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Festival of Marketing 2017

Festival of Marketing 2017

The Festival of Marketing 2017 gathered together some of the most senior marketers from around the world at Tobacco Docks in East London for a two day event celebrating the industry. The festival was opened by the self-proclaimed ‘digital evangelist’ Stephen Fry, who gave the audience a stark warning about the “great tsunami” that is AI, and the emotional aspects of marketing that are so essential to hold onto in a world increasingly dominated by data and spreadsheets. Jo Malone, the closing headliner, talked us through her astonishing career, from leaving school aged 15 without a single qualification to her name, to making products at her kitchen table and creating one of the most internationally renowned beauty empires.

The venue was split between two floors, with talks hosted on the first floor and breakout spaces on the ground. The talks were organised under headings that ranged from Data and Analytics to lessons in Digital Transformation and Recognising Your Potential where The Pool hosted a panel addressing the badge of honour that busy has become.

The festival finished up with a live debate between the marketing greats Mark Ritson and Byron Sharp, that saw Ritson question key theories in Sharp’s book How Brands Grow. The discussion ranged from targeting to creativity and finally the mutual acceptance that marketing is not a profession to be ashamed of but rather it needs to be recognised as an important part of the real world.

Below we've picked out a few highlights from the talks.

The Headliner: Stephen Fry

Speaker: Stephen Fry, Actor, Author, Comedian

  • For Fry, Twitter is not a marketing tool, but you can use it as such. Twitter cuts out the risk of being misrepresented; it cuts out the need for the press.
  • AI is the “great tsunami that we’re facing and not ready for. We can’t sleepwalk into it.” Fry maintains that we were not ready for the onset of the Internet and for the change it would bring. But AI will move us into “human society 4.0”.
  • The world of influencers is “distressing, dreary and unimaginative.” Kids are more affected by their peers not by influencers; young people don’t want to be told.
  • There has never before been a time when we can safely say, everything is going to change. Fry’s advice? “Keep your nose to the wind and your eye to the skyline.”


How Seedlip created a category and what brands can learn from its success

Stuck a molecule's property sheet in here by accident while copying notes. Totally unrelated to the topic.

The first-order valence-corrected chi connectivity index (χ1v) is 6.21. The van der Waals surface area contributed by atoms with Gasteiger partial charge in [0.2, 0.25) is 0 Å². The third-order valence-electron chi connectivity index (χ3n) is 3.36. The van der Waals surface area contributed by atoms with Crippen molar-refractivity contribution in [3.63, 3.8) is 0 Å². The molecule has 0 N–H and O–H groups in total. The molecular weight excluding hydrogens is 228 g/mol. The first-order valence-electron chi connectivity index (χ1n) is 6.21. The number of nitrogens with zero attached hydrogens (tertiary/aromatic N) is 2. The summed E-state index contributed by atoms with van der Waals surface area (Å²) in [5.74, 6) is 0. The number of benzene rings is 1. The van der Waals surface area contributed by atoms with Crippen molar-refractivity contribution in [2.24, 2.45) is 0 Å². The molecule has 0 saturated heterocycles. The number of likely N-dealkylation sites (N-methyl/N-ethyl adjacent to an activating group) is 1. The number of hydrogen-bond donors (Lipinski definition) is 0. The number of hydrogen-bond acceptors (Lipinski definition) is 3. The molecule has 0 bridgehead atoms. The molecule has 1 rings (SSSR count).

Speaker: Ben Branson, Founder, Seedlip & Jack Hart, Stategic Business Director, Pearlfisher

  • For Branson, nothing is original; everything is a combination of everything else. But he found a gap in the market to create a complex, sophisticated, non-alcoholic spirit that would look good on the back bar.
  • Seedlip doesn’t market itself as a drinks company but rather as a nature company, creating a brand from merging Sean Connery’s James Bond with David Attenborough, Willy Wonka and the wonder of Wind in the Willows.
  • Hart examined the role of alcohol within our society, the reality that it has become ingrained into our social culture. But that has recently started to reverse with 41% of 16-24 year olds saying that they no longer drink. People are now willing to pay more for the experience than simply the alcoholic content of a drink.
  • Seedlip’s success has come through being familiar but new; both are essential. It feels safe and comforting but has introduced a product that didn’t exist. What’s key is to create desire, not disruption.


How Treatwell powers 25,000+ salons in over 27 cities across 11 countries

Speaker: Robert Simons, Group Head of CRM, Treatwell

  • The data that you do have, trust it and use it. Embrace data and you will be able to scale your business.
  • Email is not dead. 269 billion emails are sent every day; twice as many people use email then Facebook, so use the medium for your own marketing needs.
  • For Treatwell, their success has been built upon thinking globally but acting locally. Each campaign differs depending on the country that its shown in, all while maintaining a consistent customer experience.


The Headliner: Jo Malone

Speaker: Jo Malone, Founder, Jo Loves

  • The ground foundations that you put in place form the heritage of the brand you go on to build. The mistakes you make are just a doorstep; you have to accept the humiliation and move forwards.
  • Malone learnt early on that the power of authentic storytelling is as important as the point of sell. The currency of creativity has never been more important than it is today.
  • If you have a revolutionary idea, you have to be the first to market, as Malone was with the launch of her recently launched fragrance ‘paintbrush’ for Jo Loves.
  • Malone operates from the compass of 5 I’s: innovation, inspiration, integrity, ignition and (gut) instinct. Find your passion and run with it.


Visit the Festival of Marketing's website to find out more.

About the author

Izzy Ashton, Assistant Editor of BITE, Creativebrief

Izzy is a writer/researcher for BITE, Creativebrief’s daily insight into global marketing trends and the cultural movements driving them. She keeps abreast of the latest communication, technology and consumer news, and is responsible for conducting interviews with key agency strategists and creatives to gain insight into the most innovative global campaigns.

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